It was a good news-bad news weekend on the sponsorship front for the IndyCar Series.
Although Andretti Autosport attracted a new sponsor in order to run Oakville’s James Hinchcliffe in the 2014 season, the series lost its title sponsor, a race sponsor (unexpectedly, it seems) and two high profile team sponsors just this weekend.
And some of the pay-driver chickens are coming home to roost. Because of political changes in his homeland, there’s a question whether Venezuelan pilot E.J. Viso (who missed the last IndyCar race Saturday night in California) will be able to continue his big-league racing career. (F1 driver Pastor Maldonado is in the same boat but that's grist for another column.)
The 2014 IndyCar Series season will either be unsponsored or else sponsored by a corporation other than Phillips-Van Heusen (PVH Corp.) whose IZOD clothing line was front-and-centre in recent years.
Whether the series needs a title sponsor is debatable. Unless the company that buys the rights steps up and promotes the series – really promotes it, as Sprint, Nationwide insurance and Camping World outdoor stores do in NASCAR – it won't do any good.
And IndyCar has not had much good luck in that area. In fact, just about the last solid title sponsor Indy car racing has had was PPG – which was back in the days of CART.
IZOD seemed to start out with good intentions but lost its enthusiasm for the sport, it seemed, as the result of Dan Wheldon being killed at Las Vegas two years ago. Whether there’s a direct correlation or not, there is no doubt that IZOD was largely missing in action during the 2012 and 2013 seasons.
Meantime, Go Daddy didn’t renew its sponsorship with Andretti that began with Danica Patrick and continued with Hinchcliffe but ended when the checkers flew Saturday night at Auto Club Speedway in California. Although there was no formal announcement of the exit, CEO Blake Irving had indicated TV ratings for the series didn’t justify the millions of dollars required to continue participating.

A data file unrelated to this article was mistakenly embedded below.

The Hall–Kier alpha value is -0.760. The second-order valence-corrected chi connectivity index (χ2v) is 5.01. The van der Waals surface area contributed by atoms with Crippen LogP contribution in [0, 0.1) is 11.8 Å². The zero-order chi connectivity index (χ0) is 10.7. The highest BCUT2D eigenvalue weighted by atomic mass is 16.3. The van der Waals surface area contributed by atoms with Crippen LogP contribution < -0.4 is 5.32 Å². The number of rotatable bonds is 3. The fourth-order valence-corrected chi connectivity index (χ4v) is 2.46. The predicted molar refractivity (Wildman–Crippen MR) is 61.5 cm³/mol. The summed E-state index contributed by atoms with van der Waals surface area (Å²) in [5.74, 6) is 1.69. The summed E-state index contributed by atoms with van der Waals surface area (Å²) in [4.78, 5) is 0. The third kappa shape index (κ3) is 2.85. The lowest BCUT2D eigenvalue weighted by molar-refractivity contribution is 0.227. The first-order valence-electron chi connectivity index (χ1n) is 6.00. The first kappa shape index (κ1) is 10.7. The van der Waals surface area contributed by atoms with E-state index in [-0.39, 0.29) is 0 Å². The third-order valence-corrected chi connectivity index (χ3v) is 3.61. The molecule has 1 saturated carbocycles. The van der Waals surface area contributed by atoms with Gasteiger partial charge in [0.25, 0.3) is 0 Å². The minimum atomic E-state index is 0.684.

And at Fontana, mere hours before the announcement of Hinchcliffe’s new sponsor, Davey Hamilton announced that his long-time backer, Hewlett-Packard, would not be back as sponsor of the Schmidt-Hamilton Racing car driven by Simon Pagenaud.
This was a shock, in that HP has been with Hamilton forever and there was no indication that the partnership wouldn’t continue.
Speaking of shocks, Honda’s decision to withdraw as title sponsor of the first race of the 2014 season at St. Petersburg, Fla., came out of the blue. "To say we’re surprised is an understatment," St. Petersburg race president Tim Ramsberger told the Tampa Bay Times.
Ramsberger said he’s confident other sponsors will come forward, words that were echoed by St. Petersburg Mayor Bill Foster, who was quoted by the Times as saying: "Sponsors come and go. No one’s married to Honda. We’re married to the Grand Prix of St. Petersburg."